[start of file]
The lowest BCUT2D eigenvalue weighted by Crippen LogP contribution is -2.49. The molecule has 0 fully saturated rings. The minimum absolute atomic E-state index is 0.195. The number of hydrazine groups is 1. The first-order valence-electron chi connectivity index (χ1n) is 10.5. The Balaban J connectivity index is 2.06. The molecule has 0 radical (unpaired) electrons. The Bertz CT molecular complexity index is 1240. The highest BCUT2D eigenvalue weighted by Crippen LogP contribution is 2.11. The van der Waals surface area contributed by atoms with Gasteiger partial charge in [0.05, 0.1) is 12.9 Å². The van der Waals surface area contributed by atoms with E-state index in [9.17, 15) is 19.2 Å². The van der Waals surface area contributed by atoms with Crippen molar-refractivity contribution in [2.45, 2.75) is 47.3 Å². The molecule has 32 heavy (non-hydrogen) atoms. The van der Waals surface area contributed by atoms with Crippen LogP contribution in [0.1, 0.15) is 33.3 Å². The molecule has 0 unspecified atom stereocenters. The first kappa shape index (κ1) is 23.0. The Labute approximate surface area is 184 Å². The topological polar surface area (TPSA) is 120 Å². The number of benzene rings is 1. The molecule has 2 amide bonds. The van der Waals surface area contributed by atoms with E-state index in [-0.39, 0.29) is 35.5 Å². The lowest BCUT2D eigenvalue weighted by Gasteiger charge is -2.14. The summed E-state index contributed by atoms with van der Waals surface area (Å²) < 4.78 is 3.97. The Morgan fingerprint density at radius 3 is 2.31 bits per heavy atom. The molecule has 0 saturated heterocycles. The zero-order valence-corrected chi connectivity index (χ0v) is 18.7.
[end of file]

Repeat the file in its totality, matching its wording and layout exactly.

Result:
The lowest BCUT2D eigenvalue weighted by Crippen LogP contribution is -2.49. The molecule has 0 fully saturated rings. The minimum absolute atomic E-state index is 0.195. The number of hydrazine groups is 1. The first-order valence-electron chi connectivity index (χ1n) is 10.5. The Balaban J connectivity index is 2.06. The molecule has 0 radical (unpaired) electrons. The Bertz CT molecular complexity index is 1240. The highest BCUT2D eigenvalue weighted by Crippen LogP contribution is 2.11. The van der Waals surface area contributed by atoms with Gasteiger partial charge in [0.05, 0.1) is 12.9 Å². The van der Waals surface area contributed by atoms with E-state index in [9.17, 15) is 19.2 Å². The van der Waals surface area contributed by atoms with Crippen molar-refractivity contribution in [2.45, 2.75) is 47.3 Å². The molecule has 32 heavy (non-hydrogen) atoms. The van der Waals surface area contributed by atoms with Crippen LogP contribution in [0.1, 0.15) is 33.3 Å². The molecule has 0 unspecified atom stereocenters. The first kappa shape index (κ1) is 23.0. The Labute approximate surface area is 184 Å². The topological polar surface area (TPSA) is 120 Å². The number of benzene rings is 1. The molecule has 2 amide bonds. The van der Waals surface area contributed by atoms with E-state index in [-0.39, 0.29) is 35.5 Å². The lowest BCUT2D eigenvalue weighted by Gasteiger charge is -2.14. The summed E-state index contributed by atoms with van der Waals surface area (Å²) < 4.78 is 3.97. The Morgan fingerprint density at radius 3 is 2.31 bits per heavy atom. The molecule has 0 saturated heterocycles. The zero-order valence-corrected chi connectivity index (χ0v) is 18.7.